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Marine Corps veteran among those caught in voter purge

Marine Corps veteran and former felon Nathanial Hill speaks at a rally at the Virginia Capital, flanked by allied activists.
Brad Kutner
Radio IQ
Marine Corps veteran and former felon Nathanial Hill speaks at a rally at the Virginia Capital, flanked by allied activists.

Among the 3,400 formerly incarcerated individuals mistakenly removed from Virginia’s voter rolls by Governor Glenn Youngkin was a Marine Corps veteran.

Nathaniel Hill, who served in the Gulf War and said he lost 14 members of his unit in the fighting, spoke out against Youngkin’s voter purge at a rally at the Virginia capital Wednesday morning.

“If you can accept my tax money, then you can restore my rights, what's that? You're robbing me! You’re a criminal!” Hill said from the podium. “You’re on the same level we were convicted of.”

Hill was convicted of a felony in 2015 and released in 2018. He had his rights restored by former Governor Ralph Northam in 2021. But when he went to receive healthcare at a veteran's hospital, he was told he had a felony warrant which would cause him to lose his benefits. An administrative struggle ensued only to find out an error had led to the false report.

But among the errors linked to the false report was his removal from the voter rolls. That too took an administrative battle, but one he eventually won. His rights were restored two weeks ago, nearly 30 years after he left the Marine Corps.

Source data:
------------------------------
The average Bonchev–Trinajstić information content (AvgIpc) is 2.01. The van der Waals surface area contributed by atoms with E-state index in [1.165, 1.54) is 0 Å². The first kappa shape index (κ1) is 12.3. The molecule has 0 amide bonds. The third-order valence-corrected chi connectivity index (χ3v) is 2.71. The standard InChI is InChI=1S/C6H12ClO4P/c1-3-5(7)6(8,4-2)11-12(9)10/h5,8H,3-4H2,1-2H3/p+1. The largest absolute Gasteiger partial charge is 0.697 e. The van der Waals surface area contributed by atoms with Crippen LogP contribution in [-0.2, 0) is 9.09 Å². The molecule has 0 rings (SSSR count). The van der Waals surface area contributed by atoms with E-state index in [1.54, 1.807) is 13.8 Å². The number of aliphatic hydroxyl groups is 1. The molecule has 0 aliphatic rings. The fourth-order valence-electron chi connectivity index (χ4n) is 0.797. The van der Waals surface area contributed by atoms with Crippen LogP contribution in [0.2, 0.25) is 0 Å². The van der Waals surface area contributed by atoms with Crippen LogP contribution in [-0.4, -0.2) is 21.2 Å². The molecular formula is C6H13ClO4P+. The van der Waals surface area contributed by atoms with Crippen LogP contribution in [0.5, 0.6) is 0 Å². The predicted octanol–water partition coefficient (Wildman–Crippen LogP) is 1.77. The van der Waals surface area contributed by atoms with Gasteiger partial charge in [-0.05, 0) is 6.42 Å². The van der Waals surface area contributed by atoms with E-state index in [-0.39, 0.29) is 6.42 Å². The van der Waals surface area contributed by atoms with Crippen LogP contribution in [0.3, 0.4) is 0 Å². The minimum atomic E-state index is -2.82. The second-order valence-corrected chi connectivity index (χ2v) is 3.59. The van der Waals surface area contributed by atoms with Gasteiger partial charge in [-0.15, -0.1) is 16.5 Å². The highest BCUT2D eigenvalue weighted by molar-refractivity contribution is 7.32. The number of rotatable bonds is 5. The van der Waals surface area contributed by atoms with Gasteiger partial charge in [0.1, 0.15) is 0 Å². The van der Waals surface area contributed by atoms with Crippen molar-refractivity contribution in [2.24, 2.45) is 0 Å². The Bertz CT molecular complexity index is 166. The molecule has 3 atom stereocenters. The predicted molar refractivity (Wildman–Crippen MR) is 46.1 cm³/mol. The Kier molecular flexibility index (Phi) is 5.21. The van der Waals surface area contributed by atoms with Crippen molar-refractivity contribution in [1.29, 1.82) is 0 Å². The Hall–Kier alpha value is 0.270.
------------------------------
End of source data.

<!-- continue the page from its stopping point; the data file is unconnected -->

Hill was joined by other city and local leaders, as well as civil rights groups, who asked for more transparency in the governor’s effort to remove voters his office argues are ineligible to vote.

According to at 2023 report from the state’s Department of Elections, over 17,000 voter registrations were canceled for felony convictions. His office went on to admit about 300 of those were mistakenly canceled, and last week that number was upped to over 3,400. A computer error which considered technical violations as felonies was to blame, according to Youngkin’s office.

He’s since asked for an independent review of the matter, as well as a look at any recent voters who could have voted despite being ineligible.

But Wednesday morning, the Capital rang out with calls of distrust of the state’s review process.

“It shouldn’t be like this in 2023,” said Richmond Mayor Lavar Stoney who spoke at the rally. Stoney said he was the son of a man who lost his rights over felony disenfranchisement, a system he long decried as rooted in Jim Crow-era racism.

“[Youngkin believes] democracy should be about subtraction, that only some should be able to vote,” he said. “And this has been played out in the South for years and years.”

The mayor pointed to former governors from both parties who worked to restore voting rights, not take them away, and joined recent calls from civil rights groups like the ACLU of Virginia, and congressional Democrats, for the Department of Justice to investigate the matter.

As for Hill, who looked dapper in a burnt orange velour suit and matching hat with gold-tipped bow tie, he said he was out Wednesday morning to fight the "good fight." He said it’s the same reason he joined the Marine Corps so many years ago , and the same thing the 14 members of his unit died for.

“I don’t mind fighting for my country, I’d do it again,” he said. “It's bigger than me.”

This report, provided by Virginia Public Radio, was made possible with support from the Virginia Education Association.

Brad Kutner is Radio IQ's reporter in Richmond.